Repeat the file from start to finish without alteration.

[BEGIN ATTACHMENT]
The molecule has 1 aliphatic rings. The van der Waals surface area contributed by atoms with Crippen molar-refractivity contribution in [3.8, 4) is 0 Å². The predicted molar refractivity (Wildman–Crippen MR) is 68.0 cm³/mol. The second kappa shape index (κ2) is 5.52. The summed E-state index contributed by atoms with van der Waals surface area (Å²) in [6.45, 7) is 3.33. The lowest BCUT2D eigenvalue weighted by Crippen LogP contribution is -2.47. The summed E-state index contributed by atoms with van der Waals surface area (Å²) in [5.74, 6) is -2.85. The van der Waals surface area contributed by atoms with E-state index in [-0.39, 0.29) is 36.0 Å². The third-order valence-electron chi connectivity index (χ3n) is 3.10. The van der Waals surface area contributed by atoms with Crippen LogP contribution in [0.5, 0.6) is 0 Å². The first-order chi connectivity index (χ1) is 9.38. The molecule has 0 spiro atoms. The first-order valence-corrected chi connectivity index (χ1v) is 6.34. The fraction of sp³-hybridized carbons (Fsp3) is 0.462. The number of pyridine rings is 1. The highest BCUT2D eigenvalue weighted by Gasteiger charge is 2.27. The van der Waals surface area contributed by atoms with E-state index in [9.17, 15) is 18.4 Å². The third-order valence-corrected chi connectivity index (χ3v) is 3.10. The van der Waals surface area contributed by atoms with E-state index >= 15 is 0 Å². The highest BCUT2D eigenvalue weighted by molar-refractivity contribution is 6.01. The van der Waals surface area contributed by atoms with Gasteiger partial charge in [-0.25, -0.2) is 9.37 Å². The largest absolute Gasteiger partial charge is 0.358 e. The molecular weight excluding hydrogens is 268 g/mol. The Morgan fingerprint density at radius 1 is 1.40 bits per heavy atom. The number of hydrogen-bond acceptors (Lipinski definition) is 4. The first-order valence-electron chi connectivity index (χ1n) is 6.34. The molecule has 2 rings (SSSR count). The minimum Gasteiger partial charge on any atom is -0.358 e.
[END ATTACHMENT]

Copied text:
The molecule has 1 aliphatic rings. The van der Waals surface area contributed by atoms with Crippen molar-refractivity contribution in [3.8, 4) is 0 Å². The predicted molar refractivity (Wildman–Crippen MR) is 68.0 cm³/mol. The second kappa shape index (κ2) is 5.52. The summed E-state index contributed by atoms with van der Waals surface area (Å²) in [6.45, 7) is 3.33. The lowest BCUT2D eigenvalue weighted by Crippen LogP contribution is -2.47. The summed E-state index contributed by atoms with van der Waals surface area (Å²) in [5.74, 6) is -2.85. The van der Waals surface area contributed by atoms with E-state index in [-0.39, 0.29) is 36.0 Å². The third-order valence-electron chi connectivity index (χ3n) is 3.10. The van der Waals surface area contributed by atoms with Crippen LogP contribution in [0.5, 0.6) is 0 Å². The first-order chi connectivity index (χ1) is 9.38. The molecule has 0 spiro atoms. The first-order valence-corrected chi connectivity index (χ1v) is 6.34. The fraction of sp³-hybridized carbons (Fsp3) is 0.462. The number of pyridine rings is 1. The highest BCUT2D eigenvalue weighted by Gasteiger charge is 2.27. The van der Waals surface area contributed by atoms with E-state index in [9.17, 15) is 18.4 Å². The third-order valence-corrected chi connectivity index (χ3v) is 3.10. The van der Waals surface area contributed by atoms with E-state index >= 15 is 0 Å². The highest BCUT2D eigenvalue weighted by molar-refractivity contribution is 6.01. The van der Waals surface area contributed by atoms with Gasteiger partial charge in [-0.25, -0.2) is 9.37 Å². The largest absolute Gasteiger partial charge is 0.358 e. The molecular weight excluding hydrogens is 268 g/mol. The Morgan fingerprint density at radius 1 is 1.40 bits per heavy atom. The number of hydrogen-bond acceptors (Lipinski definition) is 4. The first-order valence-electron chi connectivity index (χ1n) is 6.34. The molecule has 2 rings (SSSR count). The minimum Gasteiger partial charge on any atom is -0.358 e.